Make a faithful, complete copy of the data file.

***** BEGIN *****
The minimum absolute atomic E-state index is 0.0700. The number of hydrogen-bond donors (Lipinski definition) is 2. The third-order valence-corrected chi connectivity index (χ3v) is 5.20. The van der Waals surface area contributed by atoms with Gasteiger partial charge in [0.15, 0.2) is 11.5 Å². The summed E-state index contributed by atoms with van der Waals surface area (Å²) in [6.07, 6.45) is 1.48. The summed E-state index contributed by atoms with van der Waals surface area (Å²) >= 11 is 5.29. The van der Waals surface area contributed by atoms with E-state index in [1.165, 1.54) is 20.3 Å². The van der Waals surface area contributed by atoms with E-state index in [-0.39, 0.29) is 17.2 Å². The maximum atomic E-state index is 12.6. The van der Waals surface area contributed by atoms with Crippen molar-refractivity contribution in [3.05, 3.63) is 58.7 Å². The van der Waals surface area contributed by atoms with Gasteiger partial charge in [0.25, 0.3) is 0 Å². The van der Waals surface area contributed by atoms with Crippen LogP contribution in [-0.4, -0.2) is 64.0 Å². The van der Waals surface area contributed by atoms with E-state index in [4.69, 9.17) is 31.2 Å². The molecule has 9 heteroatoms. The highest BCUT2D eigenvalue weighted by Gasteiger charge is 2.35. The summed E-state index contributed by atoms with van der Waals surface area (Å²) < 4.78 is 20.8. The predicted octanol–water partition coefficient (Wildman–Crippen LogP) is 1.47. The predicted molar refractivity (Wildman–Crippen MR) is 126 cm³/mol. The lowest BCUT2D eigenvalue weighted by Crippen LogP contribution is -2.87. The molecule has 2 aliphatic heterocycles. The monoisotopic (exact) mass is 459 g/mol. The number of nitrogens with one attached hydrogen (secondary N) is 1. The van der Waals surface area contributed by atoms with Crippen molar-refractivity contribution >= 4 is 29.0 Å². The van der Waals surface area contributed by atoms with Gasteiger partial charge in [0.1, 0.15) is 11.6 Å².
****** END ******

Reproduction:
The minimum absolute atomic E-state index is 0.0700. The number of hydrogen-bond donors (Lipinski definition) is 2. The third-order valence-corrected chi connectivity index (χ3v) is 5.20. The van der Waals surface area contributed by atoms with Gasteiger partial charge in [0.15, 0.2) is 11.5 Å². The summed E-state index contributed by atoms with van der Waals surface area (Å²) in [6.07, 6.45) is 1.48. The summed E-state index contributed by atoms with van der Waals surface area (Å²) >= 11 is 5.29. The van der Waals surface area contributed by atoms with E-state index in [1.165, 1.54) is 20.3 Å². The van der Waals surface area contributed by atoms with E-state index in [-0.39, 0.29) is 17.2 Å². The maximum atomic E-state index is 12.6. The van der Waals surface area contributed by atoms with Crippen molar-refractivity contribution in [3.05, 3.63) is 58.7 Å². The van der Waals surface area contributed by atoms with Gasteiger partial charge in [0.25, 0.3) is 0 Å². The van der Waals surface area contributed by atoms with Crippen LogP contribution in [-0.4, -0.2) is 64.0 Å². The van der Waals surface area contributed by atoms with E-state index in [4.69, 9.17) is 31.2 Å². The molecule has 9 heteroatoms. The highest BCUT2D eigenvalue weighted by Gasteiger charge is 2.35. The summed E-state index contributed by atoms with van der Waals surface area (Å²) < 4.78 is 20.8. The predicted octanol–water partition coefficient (Wildman–Crippen LogP) is 1.47. The predicted molar refractivity (Wildman–Crippen MR) is 126 cm³/mol. The lowest BCUT2D eigenvalue weighted by Crippen LogP contribution is -2.87. The molecule has 2 aliphatic heterocycles. The monoisotopic (exact) mass is 459 g/mol. The number of nitrogens with one attached hydrogen (secondary N) is 1. The van der Waals surface area contributed by atoms with Crippen molar-refractivity contribution >= 4 is 29.0 Å². The van der Waals surface area contributed by atoms with Gasteiger partial charge in [0.1, 0.15) is 11.6 Å².